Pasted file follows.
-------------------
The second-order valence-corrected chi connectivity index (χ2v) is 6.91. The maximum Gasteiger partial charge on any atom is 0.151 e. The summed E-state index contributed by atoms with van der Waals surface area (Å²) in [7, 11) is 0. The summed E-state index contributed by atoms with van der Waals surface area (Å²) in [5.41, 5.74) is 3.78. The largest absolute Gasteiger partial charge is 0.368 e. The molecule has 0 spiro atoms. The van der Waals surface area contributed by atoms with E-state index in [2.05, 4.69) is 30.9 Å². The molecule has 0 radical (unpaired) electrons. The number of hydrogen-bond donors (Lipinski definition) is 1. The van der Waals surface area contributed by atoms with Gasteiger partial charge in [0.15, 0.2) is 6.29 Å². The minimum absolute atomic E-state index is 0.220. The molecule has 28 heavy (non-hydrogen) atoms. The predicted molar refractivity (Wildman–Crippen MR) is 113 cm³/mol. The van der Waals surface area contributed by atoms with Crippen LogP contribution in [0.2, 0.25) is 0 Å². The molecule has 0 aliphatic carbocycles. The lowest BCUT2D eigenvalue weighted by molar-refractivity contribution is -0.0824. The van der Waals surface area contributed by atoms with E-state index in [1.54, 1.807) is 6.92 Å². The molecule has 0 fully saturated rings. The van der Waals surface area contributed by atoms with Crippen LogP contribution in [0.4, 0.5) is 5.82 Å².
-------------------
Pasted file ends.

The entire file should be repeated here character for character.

The second-order valence-corrected chi connectivity index (χ2v) is 6.91. The maximum Gasteiger partial charge on any atom is 0.151 e. The summed E-state index contributed by atoms with van der Waals surface area (Å²) in [7, 11) is 0. The summed E-state index contributed by atoms with van der Waals surface area (Å²) in [5.41, 5.74) is 3.78. The largest absolute Gasteiger partial charge is 0.368 e. The molecule has 0 spiro atoms. The van der Waals surface area contributed by atoms with E-state index in [2.05, 4.69) is 30.9 Å². The molecule has 0 radical (unpaired) electrons. The number of hydrogen-bond donors (Lipinski definition) is 1. The van der Waals surface area contributed by atoms with Gasteiger partial charge in [0.15, 0.2) is 6.29 Å². The minimum absolute atomic E-state index is 0.220. The molecule has 28 heavy (non-hydrogen) atoms. The predicted molar refractivity (Wildman–Crippen MR) is 113 cm³/mol. The van der Waals surface area contributed by atoms with Crippen LogP contribution in [0.2, 0.25) is 0 Å². The molecule has 0 aliphatic carbocycles. The lowest BCUT2D eigenvalue weighted by molar-refractivity contribution is -0.0824. The van der Waals surface area contributed by atoms with E-state index in [1.54, 1.807) is 6.92 Å². The molecule has 0 fully saturated rings. The van der Waals surface area contributed by atoms with Crippen LogP contribution in [0.4, 0.5) is 5.82 Å².